Large flocks of birds were observed in early October heading to the reeds and grasses of the An Phu district dam to feed.
West of the river, Quang Nam province authorities have planted thousands of mangrove trees among water hyacinths and other aquatic plants, making it a prime environment for fish, shellfish and birds.
Hunters use nets to trap birds here, although a ban is in effect.
They plant three-meter bamboo sticks in the middle of the mangrove and rope nets stretch more than 200 m between them.
They are difficult for birds to detect due to their thin strands.
Poachers use boats to set the nets in the swampy area.
“Birds are usually trapped in the dark,” said a resident.
“The more they struggle, the tighter the nets become around their legs, wings and heads.”
Hundreds of meters of nets are also stretched behind the headquarters of the Quang Nam Economic and Industrial Zone Management Committee, in the An Phu district.
Every morning, hunters leave by boat to capture the trapped birds and sell them to restaurants.
Residents have complained in vain about poaching for months.
Nguyen Cao Tri, vice-president of An Phu district, said poaching only started recently and is sometimes carried out by “some people”.
District authorities foiled two cases of poaching using nets and seized dozens of meters of nets each time, he said.
“We seized the nets, but we couldn’t find the offenders to deal with them.”
A duck is caught in a net on the Dam River in Tam Ky Town, Quang Nam. Photo by VnExpress/Dac Thanh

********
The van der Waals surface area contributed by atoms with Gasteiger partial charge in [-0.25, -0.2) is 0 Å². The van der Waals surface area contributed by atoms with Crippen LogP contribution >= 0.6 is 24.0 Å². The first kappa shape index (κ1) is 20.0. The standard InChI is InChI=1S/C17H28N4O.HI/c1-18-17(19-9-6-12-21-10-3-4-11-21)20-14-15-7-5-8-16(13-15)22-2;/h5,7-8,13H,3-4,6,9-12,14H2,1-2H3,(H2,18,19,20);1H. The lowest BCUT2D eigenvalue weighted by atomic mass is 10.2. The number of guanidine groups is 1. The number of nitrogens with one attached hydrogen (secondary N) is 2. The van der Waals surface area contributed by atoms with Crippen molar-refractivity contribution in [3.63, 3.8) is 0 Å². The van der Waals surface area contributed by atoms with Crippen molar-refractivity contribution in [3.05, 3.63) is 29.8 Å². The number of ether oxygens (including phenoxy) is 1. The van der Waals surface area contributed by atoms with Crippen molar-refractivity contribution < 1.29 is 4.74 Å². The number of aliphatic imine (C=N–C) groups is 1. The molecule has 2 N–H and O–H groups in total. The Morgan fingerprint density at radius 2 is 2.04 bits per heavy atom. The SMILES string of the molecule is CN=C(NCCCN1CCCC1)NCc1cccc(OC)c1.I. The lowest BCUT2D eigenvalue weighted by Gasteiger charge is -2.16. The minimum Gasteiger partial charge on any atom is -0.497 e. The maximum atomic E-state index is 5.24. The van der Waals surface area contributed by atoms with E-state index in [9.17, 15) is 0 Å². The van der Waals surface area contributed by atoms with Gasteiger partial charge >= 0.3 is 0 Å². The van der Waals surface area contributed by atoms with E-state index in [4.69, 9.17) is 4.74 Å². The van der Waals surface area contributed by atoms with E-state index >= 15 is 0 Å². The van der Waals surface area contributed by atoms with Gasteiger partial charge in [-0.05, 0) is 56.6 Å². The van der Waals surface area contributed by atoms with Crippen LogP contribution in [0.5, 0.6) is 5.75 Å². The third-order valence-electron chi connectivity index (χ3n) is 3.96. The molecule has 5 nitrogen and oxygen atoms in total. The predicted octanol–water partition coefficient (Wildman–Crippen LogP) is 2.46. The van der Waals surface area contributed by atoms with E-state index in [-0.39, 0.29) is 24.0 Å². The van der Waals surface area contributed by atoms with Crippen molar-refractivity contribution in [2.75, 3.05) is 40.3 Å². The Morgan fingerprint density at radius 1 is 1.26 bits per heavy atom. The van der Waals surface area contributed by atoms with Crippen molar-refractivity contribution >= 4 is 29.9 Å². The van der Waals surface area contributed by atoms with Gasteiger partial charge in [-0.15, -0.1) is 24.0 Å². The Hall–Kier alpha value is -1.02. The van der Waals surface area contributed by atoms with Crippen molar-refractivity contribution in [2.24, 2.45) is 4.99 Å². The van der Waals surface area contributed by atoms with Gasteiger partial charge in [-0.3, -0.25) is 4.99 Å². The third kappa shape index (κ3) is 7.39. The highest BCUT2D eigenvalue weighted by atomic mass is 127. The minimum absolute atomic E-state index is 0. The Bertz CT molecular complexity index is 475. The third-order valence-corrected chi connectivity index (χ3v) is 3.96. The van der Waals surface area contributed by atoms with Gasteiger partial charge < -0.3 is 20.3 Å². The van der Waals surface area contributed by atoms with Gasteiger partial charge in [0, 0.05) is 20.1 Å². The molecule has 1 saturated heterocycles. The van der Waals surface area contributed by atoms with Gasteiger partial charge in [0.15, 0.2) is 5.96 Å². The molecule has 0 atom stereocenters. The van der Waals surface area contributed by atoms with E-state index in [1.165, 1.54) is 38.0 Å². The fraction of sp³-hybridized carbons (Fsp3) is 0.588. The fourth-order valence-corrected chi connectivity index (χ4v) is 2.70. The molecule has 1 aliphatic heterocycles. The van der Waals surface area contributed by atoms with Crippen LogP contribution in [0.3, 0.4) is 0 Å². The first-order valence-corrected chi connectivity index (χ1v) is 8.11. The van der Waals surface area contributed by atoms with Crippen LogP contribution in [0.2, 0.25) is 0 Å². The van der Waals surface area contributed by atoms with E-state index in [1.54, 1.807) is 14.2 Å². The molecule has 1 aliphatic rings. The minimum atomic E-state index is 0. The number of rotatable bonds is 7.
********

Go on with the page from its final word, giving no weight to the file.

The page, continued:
Nguyen Minh Nam, vice president of Tam Ky, said the city has been asking local authorities for several years to advocate for people not to hunt birds and to crack down on poaching to protect the Dam River ecosystem, but that the hunt continued.
The city plans to turn him over to police, he said.
In August, Le Tri Thanh, vice president of Quang Nam province, issued a directive to better manage and protect wildlife, recognizing the poaching of wild and migratory birds using nets.
The dam here has an average depth of around 1.6 m and has a basin of 650 ha.
Tam Ky City allocated VND8.9 billion ($364,008) to plant several native tree species over an area of 22 ha to restore the river’s ecosystem.
A survey by researchers from the Vietnam National Museum of Nature found that the river attracts 31 species of birds, including the endangered Asian openbill.
There are also 33 species of fish and 16 species of reptiles and amphibians in and around the river.
In Tam Ky’s urban plans until 2030, the river plays an important role in the development of the ecosystem and tourism.
The city has asked the Quang Nam administration to invest VND118 billion in infrastructure to develop ecotourism by 2024.
He also asked the province to consider building a biodiversity museum and creating a wetland and biodiversity conservation area along the river.